After my testimony, I went and visited senior officials at the Library of Congress and the Smithsonian. They all said that while they had tried to get more congressional interest in digitization, and had tried to go after stimulus money, so far nobody had much success. I asked if they had gone hand-in-hand with their sister institutions to ask for this money, and it was pretty clear that they had not. Each institution went in one at a time pleading their own special case to congressional staffers and to officials at the Office of Management and Budget. ...

If the government invested a mere $100 million of our stimulus package (we've already spent over $72.6 billion), that means 2 billion pages of paper or microfiche would get scanned. For $500 million, we're talking a huge chunk of our national backlog being digitized, a task that would result in an enduring digitial public work for our modern era, something that would prove immense use to future generations ...

Tuesday, December 29, 2009


I'll be out tomorrow; OATP remains active, as always. Happy holidays!


Open access roundup

Data sharing in the life sciences: reality vs. policy

Patterns of information use and exchange: case studies of researchers in the life sciences, report by the Research Information Network and the British Library, November 2009. From the executive summary:

... Researchers communicate their findings – new knowledge, new methodologies and tools – primarily through conference proceedings and journal articles. These public activities have strong institutional and professional incentives in building reputations, securing promotion and so on. Incentives for other kinds of communication and sharing are weaker and indirect.

Most research councils have policies requiring researchers to set up formal mechanisms to manage created data, including provision for access and re-use. Moreover, the experience of sharing data such as gene sequences in high-profile research programmes in fields such as genomics or proteomics has come to be seen as something of a paradigm or model around which policies and practice will converge.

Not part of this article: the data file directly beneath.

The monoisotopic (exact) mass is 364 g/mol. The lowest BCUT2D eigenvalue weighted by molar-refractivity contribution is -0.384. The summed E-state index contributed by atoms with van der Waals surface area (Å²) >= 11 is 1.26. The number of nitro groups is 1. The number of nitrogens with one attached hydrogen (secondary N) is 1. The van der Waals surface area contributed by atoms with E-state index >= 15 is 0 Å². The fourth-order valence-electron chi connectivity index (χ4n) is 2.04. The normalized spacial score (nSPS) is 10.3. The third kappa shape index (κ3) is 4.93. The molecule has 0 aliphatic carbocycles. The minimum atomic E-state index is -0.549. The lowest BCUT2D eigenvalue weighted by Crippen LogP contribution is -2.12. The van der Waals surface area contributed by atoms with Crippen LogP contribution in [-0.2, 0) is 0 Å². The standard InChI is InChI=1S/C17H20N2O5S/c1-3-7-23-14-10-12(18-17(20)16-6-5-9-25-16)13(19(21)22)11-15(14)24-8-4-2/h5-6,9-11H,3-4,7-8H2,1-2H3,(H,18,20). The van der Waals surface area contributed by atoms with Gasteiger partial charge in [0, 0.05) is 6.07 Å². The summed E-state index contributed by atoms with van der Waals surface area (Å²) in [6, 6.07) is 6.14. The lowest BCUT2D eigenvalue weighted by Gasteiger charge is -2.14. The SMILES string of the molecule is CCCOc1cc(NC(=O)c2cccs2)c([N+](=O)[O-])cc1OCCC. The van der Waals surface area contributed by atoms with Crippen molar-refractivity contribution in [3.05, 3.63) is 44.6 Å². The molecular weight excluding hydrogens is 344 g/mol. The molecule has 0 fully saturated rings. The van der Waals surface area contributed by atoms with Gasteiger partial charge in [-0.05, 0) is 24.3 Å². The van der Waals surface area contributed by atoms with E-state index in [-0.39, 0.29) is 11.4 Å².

But our study suggests that such a model remains exceptional. Indeed, researchers highlight a number of barriers to sharing their research data, including concerns about potential misuse, ethical constraints, and intellectual property. Above all, they see data as a critical part of their ‘intellectual capital’, generated through a considerable investment of time, effort and skill. In a competitive environment, their willingness to share is therefore subject to reservations, in particular as to the control they have over the manner and timing of sharing.

Discussion of these issues has been hampered by confusions and inconsistent usage of the terms ‘data’ and ‘information’. The current preoccupation with sharing research data has diverted attention from the diverse range of formal and informal information exchanges that take place in the life sciences. Given the limited current understanding of which forms of sharing and exchange are most effective and beneficial, and under what circumstances, we suggest that policy-makers need to engage in further discussions with researchers to identify and address the constraints, as well as to preserve the exercise of informed choice that is fundamental to science.

Narrowly prescriptive approaches are unlikely to be effective. We recommend rather that funders should adopt a more pragmatic and experimental policy that recognises the multiplicity of contexts, and the different approaches to information sharing; and which builds upon the informal sharing that is already taking place, based on the recognition of mutual needs. Such a bottom-up view is needed in order:

  • to attend to the practicalities of data sharing: what makes information from other sources intelligible? Under what circumstances is such sharing useful and sufficiently beneficial to warrant the labour necessary to achieve it? and
  • to address existing barriers and drivers for change, including the perceived self-interests and goals of researchers, and their need to sustain their intellectual capital and advance their careers.

A key message from our work, therefore, is that policy intervention and support systems for researchers need to be built around the many different and successful tools and practices emerging within life science research communities themselves. ...

Monday, December 28, 2009

60,000 OA books from Library of Congress

Sarah Rouse, Library of Congress Puts Thousands of Historic Books Online,, December 24, 2009.